In early 2008, I was talking to a friend about the writing career I wanted that I feared would never happen. She looked at me, incredulous, and asked, “What are you waiting for?"
The words couldn’t have been simpler. And I didn’t have an answer. What was I doing, really? Was I hoping that magically it would just happen? I couldn’t believe how focused that moment made me feel. I had been expressing how much I wanted something for years, but what was I really doing about it—except wishing?
And so, I did start writing, focusing, setting small goals and meeting them. And although JK Rowling and I aren’t sharing an agent (yet), I feel closer to my goal than ever. And I know those five words started it.
As of late, I have felt other parts of my life coming together—or at least beginning to. And I realize how much time I have wasted over the years waiting for so many things. Waiting for a boys to call, waiting for the right moment to do this or try that, waiting for a job I hated to get better, waiting for my family to change so I could heal, waiting…waiting…
Some waiting is necessary. You can’t control everything. But too many times in my life I took a passive role when I was scared or unsure of myself. Too many times I thought I would wait just a little longer, just in case—even though I knew in my heart that nothing was going to change, or that I needed to head in the opposite direction.
There are also small instances of waiting that I watch myself and others I am close to fall back on every day. The little things we put off that lead to big things...I will start eating healthier next week, I will actually take a vacation next year, I will start exercising when the weather is better, I will take that art class I have always wanted to when I have more time…
For the last few years, I didn’t want photos taken of me—because I felt so self conscious about my weight. I would purposely avoid all pictures—including some at very large company events I was so proud to have pulled off and some very special occasions with dear friends that I just couldn’t bear to be photographed in. As a result, there are years now with holes—memories without me in them when I was a central part—all because I was waiting until I felt better about how I looked to include myself in recording them. I realize now how silly that sounds—and the reasons run deeper than appearance. But I was once again waiting for something to get better—for ME to get better before I allowed myself to enjoy life fully.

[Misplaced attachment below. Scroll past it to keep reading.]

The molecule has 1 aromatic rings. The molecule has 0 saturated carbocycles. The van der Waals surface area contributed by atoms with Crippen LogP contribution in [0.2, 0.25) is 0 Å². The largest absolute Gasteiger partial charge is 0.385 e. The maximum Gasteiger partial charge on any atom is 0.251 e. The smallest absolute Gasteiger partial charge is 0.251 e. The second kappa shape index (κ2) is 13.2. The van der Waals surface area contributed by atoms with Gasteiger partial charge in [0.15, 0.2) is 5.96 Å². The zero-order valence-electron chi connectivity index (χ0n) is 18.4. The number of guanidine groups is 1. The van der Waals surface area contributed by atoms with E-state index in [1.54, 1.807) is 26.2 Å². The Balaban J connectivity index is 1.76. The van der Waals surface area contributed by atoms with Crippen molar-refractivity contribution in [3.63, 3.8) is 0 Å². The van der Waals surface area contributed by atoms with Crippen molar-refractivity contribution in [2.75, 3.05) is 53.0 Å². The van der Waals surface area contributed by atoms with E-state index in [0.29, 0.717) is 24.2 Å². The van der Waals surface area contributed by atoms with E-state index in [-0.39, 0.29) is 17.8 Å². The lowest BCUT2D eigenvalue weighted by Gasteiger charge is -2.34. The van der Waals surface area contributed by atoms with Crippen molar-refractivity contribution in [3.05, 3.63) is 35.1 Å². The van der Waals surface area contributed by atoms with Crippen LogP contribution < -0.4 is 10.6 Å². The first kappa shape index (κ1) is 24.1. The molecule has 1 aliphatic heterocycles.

Waiting can feel safe, but now I am training myself to ask if I feel safe and comfortable—or scared. Am I waiting for the right reasons?
As some parts of my life begin to feel safe and dependable in the best senses of the word, I am learning what I can trust and who I can lean on—what parts of my life I can sink into and enjoy, knowing I am in the right place. There are areas of my life that are still broken and in need of repair and that may take time. But I am no longer relying on some magic solution to make it all happen. I am living in all of the moments- scared, painful, happy, uncertain, perfect or broken. And life is more real and vivid than it has ever been—and incredibly unpredictable.
Just what I have been waiting for.